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'Meat-Ax' Urban Renewal in L. B.

July 14, 1988

The article titled "Bits of Building Sold Amid Protests in L.B." (Southeast/Long Beach sections, July 3) was a particularly flagrant example of what is wrong with Long Beach. That article ended with a quote from Doug Otto, chairman of the Long Beach Heritage Foundation, which read: "I certainly hope that the artifacts from our historic buildings will be kept in Long Beach as a reminder of our heritage--and not funneled out elsewhere."

That quote illustrates just how wrong-headed the thinking in Long Beach is. We should not be satisfied with scattering pieces from historic buildings around the city; we should be preserving the historic buildings themselves!

To use an example mentioned several times in the article, permission should never have been given for the Pacific Coast Club to be demolished. It is the responsibility of any city government to see that historic buildings are preserved. A building the size of the Pacific Coast Club could have served many purposes, but even if that were not the case, it was the responsibility of the city government to see that it was preserved.

The fact that the quote came from one of those protesting the loss of our heritage illustrates the degree to which that wrong-headed thinking has permeated Long Beach. The advocates of meat-ax urban renewal have succeeded not only in having their ideas implemented, but in defining the controversy surrounding their actions.

Perhaps Mr. Otto was one of those who fought the destruction of historic buildings in Long Beach, but if that was the case his argument should have been: "The buildings should never have been razed in the first place. Since they have been, of course the artifacts from them should be kept in Long Beach."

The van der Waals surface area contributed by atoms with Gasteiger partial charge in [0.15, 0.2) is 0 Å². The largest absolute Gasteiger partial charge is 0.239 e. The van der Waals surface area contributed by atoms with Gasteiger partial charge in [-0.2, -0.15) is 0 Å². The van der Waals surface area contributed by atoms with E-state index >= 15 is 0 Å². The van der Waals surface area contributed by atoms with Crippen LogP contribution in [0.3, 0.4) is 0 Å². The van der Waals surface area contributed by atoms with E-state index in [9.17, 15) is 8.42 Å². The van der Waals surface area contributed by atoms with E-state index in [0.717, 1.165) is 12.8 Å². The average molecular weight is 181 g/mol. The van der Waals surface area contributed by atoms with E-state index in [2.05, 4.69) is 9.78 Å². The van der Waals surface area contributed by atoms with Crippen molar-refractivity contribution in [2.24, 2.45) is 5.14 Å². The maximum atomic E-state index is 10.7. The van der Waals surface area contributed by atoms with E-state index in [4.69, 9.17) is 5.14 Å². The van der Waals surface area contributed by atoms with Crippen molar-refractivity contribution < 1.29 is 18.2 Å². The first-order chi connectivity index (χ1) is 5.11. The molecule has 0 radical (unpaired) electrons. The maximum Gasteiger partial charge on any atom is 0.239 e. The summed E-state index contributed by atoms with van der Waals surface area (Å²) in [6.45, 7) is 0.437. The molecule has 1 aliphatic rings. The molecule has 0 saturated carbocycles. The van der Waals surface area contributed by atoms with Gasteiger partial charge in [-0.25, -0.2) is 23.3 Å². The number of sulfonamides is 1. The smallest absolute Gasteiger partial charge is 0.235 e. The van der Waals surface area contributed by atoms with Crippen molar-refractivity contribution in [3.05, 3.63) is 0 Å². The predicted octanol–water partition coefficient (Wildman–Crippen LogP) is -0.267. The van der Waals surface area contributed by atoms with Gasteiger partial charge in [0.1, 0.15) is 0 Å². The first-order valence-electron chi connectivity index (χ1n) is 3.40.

By only expressing hope that those artifacts would be kept here and by not mentioning the buildings they came from, he is accepting the validity of the idea that the buildings should have been destroyed.

All of this stems from a particular phenomenon in Long Beach. Up until a few years ago, powerful people in Long Beach were repeatedly stung by the term often used to describe the city, "Iowa by the sea." That term meant that Long Beach was old-fashioned.

The powers in Long Beach then embarked on redevelopment and proved beyond a doubt that the criticism was valid. The wholesale destruction of the old and thoughtless construction of new buildings to replace them is typical of the urban renewal ideas of the 1940s and 1950s and represents what usually emerges from chamber of commerce-type boosterism emanating from backward communities. Contemporary urban renewal is represented by selective razing of only a very few buildings and preservation of the flavor of the community. Such ideas have obviously not yet entered Long Beach.


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